“Okay, Doc, if you say so.  But I’ll be around tomorrow morning to give you a ride in.  I like Shep okay, and I don’t think he’d forgive any of us if you were upset and we didn’t keep an eye on you.”

Rodney offered a wan smile.  “I appreciate that, Finn.  Thank you.  I’ll see you in the morning.”

 

Rodney moved through his evening in a daze.  He called Charlie Epps, being mindful if the time difference and Charlie’s lecture schedule, and the younger man was a great help in calming him.  But Charlie wasn’t local, and Charlie wasn’t family, so he really didn’t understand how potentially damaging it could be to Madison if her sire was suddenly local.

Not that Boulder was particularly ‘local’, but that was really beside the point.

Rodney didn’t make plans to call her, even though it was her birthday.  Madison’s letters came regularly once each week, and she was making clear progress with her health and studies, so Rodney saw no need to upset that particular apple-cart.  Jeannie still allowed the letter exchange, but that could change with Jeannie’s moods.

Rodney also didn’t want to alert the Millers to Mark’s potential relocation if he wasn’t going to stick around.  There was no sense in upsetting everyone when he might wash-out or change his mind.  While most of the staff in the mountain was permanent, the SGC was largely transitory like the rest of the military bases in the country.  There was every chance that Mark would be there for only a few weeks, and that Rodney would never, ever have to work with or around the man.  There certainly would be no use in allowing Mark to learn how much is presence was disturbing Rodney.  There was power in that, and Rodney didn’t ever want anyone to have that kind of power over him ever again.

He’d been hurt enough and was finally beginning to heal.

 

*  *  *  *

“So, I get how the science is important around here, but do you all really just let that freak run around the place without an escort?”

 

Rodney, who had been on his way to the infirmary to meet John after his return from the Tok’ra Homeworld, halted in his tracks as he recognized Mark Humphries’ voice in the corridor ahead of him.  He crept silently to the corner in time to hear Lt. Finn reply, “I’m sure I don’t know what you’re talking about, sir.”

“That freak, McKay—he just runs around without some kind of escort!”  Humphries laughed cruelly.  “I knew him a long time ago, and he’s a real mess, just like the rest of them.  All they want is sex, and you let him roam around all these soldiers unchecked.  I didn’t realize the SGC ran a brothel, too.”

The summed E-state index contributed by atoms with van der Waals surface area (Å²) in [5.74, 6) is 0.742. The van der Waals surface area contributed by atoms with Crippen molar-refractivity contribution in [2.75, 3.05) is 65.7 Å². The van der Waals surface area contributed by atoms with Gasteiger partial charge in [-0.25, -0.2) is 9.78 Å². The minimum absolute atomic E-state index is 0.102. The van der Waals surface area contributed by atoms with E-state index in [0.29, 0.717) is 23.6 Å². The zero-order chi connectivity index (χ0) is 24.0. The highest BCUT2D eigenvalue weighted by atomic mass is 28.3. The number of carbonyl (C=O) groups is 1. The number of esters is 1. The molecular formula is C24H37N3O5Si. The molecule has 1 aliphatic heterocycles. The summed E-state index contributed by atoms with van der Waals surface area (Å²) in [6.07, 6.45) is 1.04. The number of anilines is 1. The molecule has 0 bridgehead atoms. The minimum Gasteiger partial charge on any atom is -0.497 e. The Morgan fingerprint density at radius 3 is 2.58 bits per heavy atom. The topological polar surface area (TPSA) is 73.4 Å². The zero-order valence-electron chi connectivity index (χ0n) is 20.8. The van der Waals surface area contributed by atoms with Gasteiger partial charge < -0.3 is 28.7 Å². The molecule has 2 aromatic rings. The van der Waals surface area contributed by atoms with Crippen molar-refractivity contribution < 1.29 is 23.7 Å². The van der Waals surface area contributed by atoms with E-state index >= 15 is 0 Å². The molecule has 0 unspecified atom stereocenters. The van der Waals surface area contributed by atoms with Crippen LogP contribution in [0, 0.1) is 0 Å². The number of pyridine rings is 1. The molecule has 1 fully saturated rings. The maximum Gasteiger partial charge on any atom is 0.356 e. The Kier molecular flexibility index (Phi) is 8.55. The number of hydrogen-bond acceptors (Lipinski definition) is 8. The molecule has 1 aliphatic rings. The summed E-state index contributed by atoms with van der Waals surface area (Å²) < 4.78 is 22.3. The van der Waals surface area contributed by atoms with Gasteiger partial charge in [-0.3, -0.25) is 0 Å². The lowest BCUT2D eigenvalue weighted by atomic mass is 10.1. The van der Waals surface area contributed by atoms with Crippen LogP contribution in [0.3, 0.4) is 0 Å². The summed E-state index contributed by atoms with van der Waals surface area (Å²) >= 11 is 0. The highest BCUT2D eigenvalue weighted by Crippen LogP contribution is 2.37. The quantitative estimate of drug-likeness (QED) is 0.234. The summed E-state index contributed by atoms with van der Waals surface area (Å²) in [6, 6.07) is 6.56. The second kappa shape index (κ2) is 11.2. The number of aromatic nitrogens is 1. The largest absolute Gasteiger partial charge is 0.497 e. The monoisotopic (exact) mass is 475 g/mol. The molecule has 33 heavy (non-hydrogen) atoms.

“Sir,” said Finn stiffly, “with all due respect, you’re out of line.  Dr. McKay is a very respected member of the SGC family, and his work here is very important.  I certainly don’t understand what you’re inferring about any so-called ‘freakishness’, but I’d keep that kind of talk to yourself.”

Humphries laughed again.  “Oh, come on, Finn!  Can’t you feel the pheromone vibe he’s giving off?  He’s a Third!  All they’re good for is sex, and they all need keepers or to be kept in whorehouses where they can’t tempt normal men!”

Rodney didn’t hear any response because the blood was pounding in his head.  He’d feared something like this would happen when Humphries stuck around much longer that Rodney wanted.  In fact, he’d been there for almost a week, and he seemed to be trying to settle in.  Rodney had, so far, managed to avoid him, but the SGC complex was small, and it was only a matter of time before something like this happened.

Furious, Rodney turned on his heel and ran smack into General O’Neill, who looked equally angry.  O’Neill placed careful hands on Rodney’s shoulders to steady the man.  “Easy, McKay,” he said steadily.  “I was on the way to speak with Sheppard and I heard that whole thing.  Humphries will be out of here today, and if I have anything to say about it—his place with the United States Marines is no longer necessary.”

“General…,” Rodney started, but O’Neill shook his head.

“I’m sorry, McKay.  I told you he’d never find a place here, and I meant it.  But the Top Brass over-ruled me and brought in his team anyway.  But there’s nothing that says he has to stay, and I have ultimate control over how I deal with ‘undesirables’ in my mountain.”

Rodney nodded shakily.  “I…thank you.  That attitude—it’s not rare, you know.  I’ve dealt with it a lot in my life.”

O’Neill grimaced.   “Yeah, and for some sick reason, it’s prevalent in the Military, but I don’t have to put up with it, especially in regards to someone I respect greatly.  Why don’t you head back to your lab and I’ll send Sheppard to you after he clears medical.  Right now, I need to rescue Finn before he beats the hell out of that asshole.  I’d hate to send him to the brig for being a decent human being.”